Is France about to join the "net neutrality club?" According to this Ars Technica report that is a distinct possibility, but some things need to be worked out first… The French government has put forward a new plan that could enshrine net neutrality into national law, and should it pass it would become the second country in Europe.
No matter what happens in the European Parliament next month with the Anti-Counterfeiting Trade Agreement (ACTA), the Dutch government said today that it will not ratify the treaty. Last week a fifth European committee - the Committee on International Trade - voted to recommend that the treaty be rejected by the full Parliament when it votes on it in the first week of July. But that matters not a lick to the Netherlands either way.
Emboldened by The Court of The Hauge’s January ruling that two of the Netherlands’s largest ISPs must implement a DNS and IP block of The Pirate Bay, anti-piracy group BREIN went ahead and sued a few more Dutch ISPs to censor the site.
Well, chalk up another success for BREIN because the Court has ruled that UPC, KPN, Tele2, T-Mobile and Telfort must also block The Pirate Bay. The blocking order covers 20 specific domains such as ThePirateBay.org, ThePirateBay.se, ThePirateBay.com, DePiraatBaii.be and TheMusicBay.net.
The Netherlands is the first country in Europe to pass a net neutrality law (thanks to Michael Chandra for multiple tips on this story). The Dutch Senate adopted the net neutrality provisions in a new Telecom Law that was approved on Tuesday night. Those changes to the law were approved unanimously, according to the Senate.
Yesterday we learned that Bulgaria refused to ratify the Anti-Counterfeiting Trade Agreement (ACTA), and today we learn that the Dutch Parliament has concluded that it contains human rights violations. A majority of the Parliament have decided that the Netherlands will not ratify ACTA and will only change that position if some proof is presented that it doesn't violate basic human rights.
Professors Douwe Korff and Ian Brown examined ACTA’s compatibility with human rights and came to the following conclusion:
Two prominent internet service providers in the Netherlands say that they will not block customer access to the infamous The Pirate Bay web site based on the threats of an anti-piracy group. Two weeks ago the Hollywood backed anti-piracy outfit BREIN won a major victory when the Court of The Hague ruled that Ziggo and XS4ALL have to block access to The Pirate Bay. The two companies are the largest ISPs in the Netherlands.
The Dutch Parliament has come to the conclusion (once again) that downloading movies and music for personal use should be considered fair use and not be punishable by law. Despite this, some in the current government have been trying to find a solution to deal with piracy problems and have pushed for a new bill to make it unlawful across the board. This has made for some interesting political theater, but it's going to be a tough fight for those that want to change things in the region.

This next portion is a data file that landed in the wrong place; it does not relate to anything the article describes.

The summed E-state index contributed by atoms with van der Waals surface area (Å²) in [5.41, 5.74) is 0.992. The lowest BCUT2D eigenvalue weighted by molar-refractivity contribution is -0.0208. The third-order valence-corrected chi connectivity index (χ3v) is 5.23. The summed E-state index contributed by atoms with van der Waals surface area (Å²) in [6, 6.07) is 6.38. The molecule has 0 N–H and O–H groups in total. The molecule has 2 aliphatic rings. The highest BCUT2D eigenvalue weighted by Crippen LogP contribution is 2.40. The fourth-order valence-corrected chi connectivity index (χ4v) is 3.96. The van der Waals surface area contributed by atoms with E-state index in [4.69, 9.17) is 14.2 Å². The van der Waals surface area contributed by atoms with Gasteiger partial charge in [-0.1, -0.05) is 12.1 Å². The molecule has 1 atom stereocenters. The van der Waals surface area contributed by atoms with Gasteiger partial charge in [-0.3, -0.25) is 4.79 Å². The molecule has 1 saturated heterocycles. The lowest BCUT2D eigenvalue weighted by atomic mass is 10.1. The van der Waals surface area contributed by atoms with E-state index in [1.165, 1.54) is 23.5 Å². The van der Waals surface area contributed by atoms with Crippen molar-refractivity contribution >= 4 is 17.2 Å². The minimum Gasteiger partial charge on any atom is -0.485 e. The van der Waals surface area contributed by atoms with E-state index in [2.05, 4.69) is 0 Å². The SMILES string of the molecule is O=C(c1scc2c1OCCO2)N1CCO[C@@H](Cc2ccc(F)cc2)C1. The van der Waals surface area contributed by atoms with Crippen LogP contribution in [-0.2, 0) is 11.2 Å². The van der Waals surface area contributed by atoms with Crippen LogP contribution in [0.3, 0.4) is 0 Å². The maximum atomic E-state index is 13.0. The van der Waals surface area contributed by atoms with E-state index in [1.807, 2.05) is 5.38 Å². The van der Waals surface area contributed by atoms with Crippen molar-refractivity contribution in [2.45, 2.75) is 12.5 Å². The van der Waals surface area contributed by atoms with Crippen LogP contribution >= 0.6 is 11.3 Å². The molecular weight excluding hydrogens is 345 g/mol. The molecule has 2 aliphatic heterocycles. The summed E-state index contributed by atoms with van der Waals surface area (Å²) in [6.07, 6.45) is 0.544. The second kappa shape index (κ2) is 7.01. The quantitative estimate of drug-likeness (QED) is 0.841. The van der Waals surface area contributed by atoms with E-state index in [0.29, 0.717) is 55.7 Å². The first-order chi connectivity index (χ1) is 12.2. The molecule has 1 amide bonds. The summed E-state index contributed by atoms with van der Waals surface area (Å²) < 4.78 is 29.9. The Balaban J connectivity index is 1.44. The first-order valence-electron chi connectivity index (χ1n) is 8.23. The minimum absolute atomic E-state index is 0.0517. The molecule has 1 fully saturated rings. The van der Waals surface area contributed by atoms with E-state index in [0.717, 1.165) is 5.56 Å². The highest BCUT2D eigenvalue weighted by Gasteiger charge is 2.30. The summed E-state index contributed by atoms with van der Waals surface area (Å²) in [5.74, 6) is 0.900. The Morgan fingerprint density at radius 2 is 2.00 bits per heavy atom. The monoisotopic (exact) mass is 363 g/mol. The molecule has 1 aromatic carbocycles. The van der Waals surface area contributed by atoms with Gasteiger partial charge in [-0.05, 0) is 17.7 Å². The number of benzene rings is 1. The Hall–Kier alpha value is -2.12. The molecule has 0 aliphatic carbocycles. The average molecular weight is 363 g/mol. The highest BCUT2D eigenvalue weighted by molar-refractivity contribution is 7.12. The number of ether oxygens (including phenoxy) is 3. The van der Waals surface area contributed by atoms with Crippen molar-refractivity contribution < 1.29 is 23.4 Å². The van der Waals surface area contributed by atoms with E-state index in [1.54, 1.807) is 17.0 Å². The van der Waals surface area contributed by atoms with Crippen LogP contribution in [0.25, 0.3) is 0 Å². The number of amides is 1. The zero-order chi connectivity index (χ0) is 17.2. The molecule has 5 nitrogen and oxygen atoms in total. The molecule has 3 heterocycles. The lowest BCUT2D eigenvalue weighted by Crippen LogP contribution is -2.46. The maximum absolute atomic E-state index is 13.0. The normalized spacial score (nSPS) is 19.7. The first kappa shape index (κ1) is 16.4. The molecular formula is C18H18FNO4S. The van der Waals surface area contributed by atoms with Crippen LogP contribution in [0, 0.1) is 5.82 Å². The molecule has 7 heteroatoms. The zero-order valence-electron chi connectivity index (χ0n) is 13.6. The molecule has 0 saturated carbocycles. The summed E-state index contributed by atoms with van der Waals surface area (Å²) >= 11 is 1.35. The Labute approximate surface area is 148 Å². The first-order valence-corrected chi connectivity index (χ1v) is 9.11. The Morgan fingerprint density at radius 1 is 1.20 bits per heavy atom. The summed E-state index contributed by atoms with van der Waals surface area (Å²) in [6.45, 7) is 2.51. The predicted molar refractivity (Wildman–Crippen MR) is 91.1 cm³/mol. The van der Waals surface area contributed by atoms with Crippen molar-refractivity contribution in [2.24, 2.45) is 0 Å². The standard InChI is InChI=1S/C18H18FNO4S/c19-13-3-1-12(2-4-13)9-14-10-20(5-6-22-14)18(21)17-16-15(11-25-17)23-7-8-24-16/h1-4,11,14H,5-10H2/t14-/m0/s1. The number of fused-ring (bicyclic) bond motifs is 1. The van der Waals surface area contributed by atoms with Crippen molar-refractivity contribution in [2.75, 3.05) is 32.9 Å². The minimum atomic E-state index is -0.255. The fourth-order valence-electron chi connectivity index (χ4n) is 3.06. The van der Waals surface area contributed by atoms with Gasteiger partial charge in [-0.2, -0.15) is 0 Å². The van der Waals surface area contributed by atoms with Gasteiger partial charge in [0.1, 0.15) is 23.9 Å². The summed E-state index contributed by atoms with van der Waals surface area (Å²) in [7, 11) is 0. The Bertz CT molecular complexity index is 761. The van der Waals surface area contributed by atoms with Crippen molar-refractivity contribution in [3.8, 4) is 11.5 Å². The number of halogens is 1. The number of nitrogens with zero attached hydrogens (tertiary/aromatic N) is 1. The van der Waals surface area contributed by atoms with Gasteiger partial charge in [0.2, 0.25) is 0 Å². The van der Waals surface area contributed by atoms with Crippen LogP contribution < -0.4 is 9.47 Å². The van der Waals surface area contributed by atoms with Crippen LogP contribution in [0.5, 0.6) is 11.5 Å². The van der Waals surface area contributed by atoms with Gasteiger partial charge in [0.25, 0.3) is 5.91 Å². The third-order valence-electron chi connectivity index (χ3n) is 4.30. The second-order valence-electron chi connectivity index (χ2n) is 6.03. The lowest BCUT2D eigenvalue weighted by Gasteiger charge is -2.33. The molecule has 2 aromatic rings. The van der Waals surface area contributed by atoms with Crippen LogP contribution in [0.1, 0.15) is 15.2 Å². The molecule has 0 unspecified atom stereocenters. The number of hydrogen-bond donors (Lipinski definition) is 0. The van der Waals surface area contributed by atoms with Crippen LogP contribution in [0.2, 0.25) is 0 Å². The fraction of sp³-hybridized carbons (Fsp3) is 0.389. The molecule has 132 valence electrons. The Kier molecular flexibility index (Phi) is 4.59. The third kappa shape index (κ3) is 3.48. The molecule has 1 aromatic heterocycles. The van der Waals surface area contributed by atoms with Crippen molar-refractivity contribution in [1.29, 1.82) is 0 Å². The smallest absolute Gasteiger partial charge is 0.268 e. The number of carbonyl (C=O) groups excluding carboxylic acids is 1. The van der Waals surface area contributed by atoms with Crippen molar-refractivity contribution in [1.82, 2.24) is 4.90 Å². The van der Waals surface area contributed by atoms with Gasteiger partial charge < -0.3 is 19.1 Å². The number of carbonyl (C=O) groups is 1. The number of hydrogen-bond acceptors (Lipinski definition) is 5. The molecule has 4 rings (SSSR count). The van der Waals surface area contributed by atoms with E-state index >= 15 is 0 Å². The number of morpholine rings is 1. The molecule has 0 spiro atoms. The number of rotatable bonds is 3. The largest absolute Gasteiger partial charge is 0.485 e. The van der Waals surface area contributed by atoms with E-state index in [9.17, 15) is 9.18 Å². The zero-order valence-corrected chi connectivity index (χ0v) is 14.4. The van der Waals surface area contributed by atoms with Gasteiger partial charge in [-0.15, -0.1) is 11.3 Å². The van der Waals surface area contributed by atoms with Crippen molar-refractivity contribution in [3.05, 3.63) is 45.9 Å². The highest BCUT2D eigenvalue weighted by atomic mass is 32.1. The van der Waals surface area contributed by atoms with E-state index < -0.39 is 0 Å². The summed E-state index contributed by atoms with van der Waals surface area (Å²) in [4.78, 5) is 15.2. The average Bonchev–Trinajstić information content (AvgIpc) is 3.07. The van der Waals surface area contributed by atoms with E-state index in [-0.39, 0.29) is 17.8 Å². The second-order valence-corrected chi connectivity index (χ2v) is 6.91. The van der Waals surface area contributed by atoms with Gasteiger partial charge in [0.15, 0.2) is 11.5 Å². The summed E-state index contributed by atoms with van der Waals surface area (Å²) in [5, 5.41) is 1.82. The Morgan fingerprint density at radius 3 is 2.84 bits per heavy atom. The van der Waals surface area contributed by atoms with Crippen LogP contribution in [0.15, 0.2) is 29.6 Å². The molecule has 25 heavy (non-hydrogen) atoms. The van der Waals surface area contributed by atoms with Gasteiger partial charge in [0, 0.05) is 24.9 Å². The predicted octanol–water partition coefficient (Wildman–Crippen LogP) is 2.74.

The Netherlands is getting ready to enact new net neutrality laws that will force internet service providers to guarantee access to all web content and applications equally. Last week an almost unanimous vote by the Dutch Parliament supported the new law, and this week the Dutch House of Representatives is expcted to overwhelmingly vote in favor of the law. If enacted the Netherlands would become the first European country to have a serious net neutrality law on the books.
The hope is that other European countries will follow the Netherland's lead in enacting tough net neutrality laws. It would also be nice if America would pay attention too: the FCC's net neutrality rules are considered watered down and weak.
We'll have more on this story as it develops.
Organizers of the Festival of Games say that international participants officially outnumber local participants. Festival of Games will take place on 28-29 April in Utrecht, The Netherlands. More than 60 percent of this year’s Festival of Games participants are international visitors coming from all over the world including (but not limited to) Jordan, Korea, Russia, Canada and many other locations.
During the Festival of Games, Deloitte will present a research report with market data on the Dutch games industry. In addition, Newzoo will present the first results of the 2011 National Gamers Surveys. The report promises to provide key insights on consumer behavior in Western and Emerging markets such as Russia, Mexico and Brazil.
GP denizen PHX Corp pointed us towards a Netherlands petition started in reaction to positioning from the Dutch Minister of Justice Ernst Hirsch Ballin (pictured), which indicated that Ballin is seeking criminal prohibition of extremely violent imagery, including videogames.
Ballin seemed to specifically focus on games in his proposed banning, according to an article from Dutch gaming site Bashers (translated). In a letter to the house, Ballin, who intimated that banning violent games would be easier—and draw less resistance— than banning violent movies, wrote (bad translation, sorry):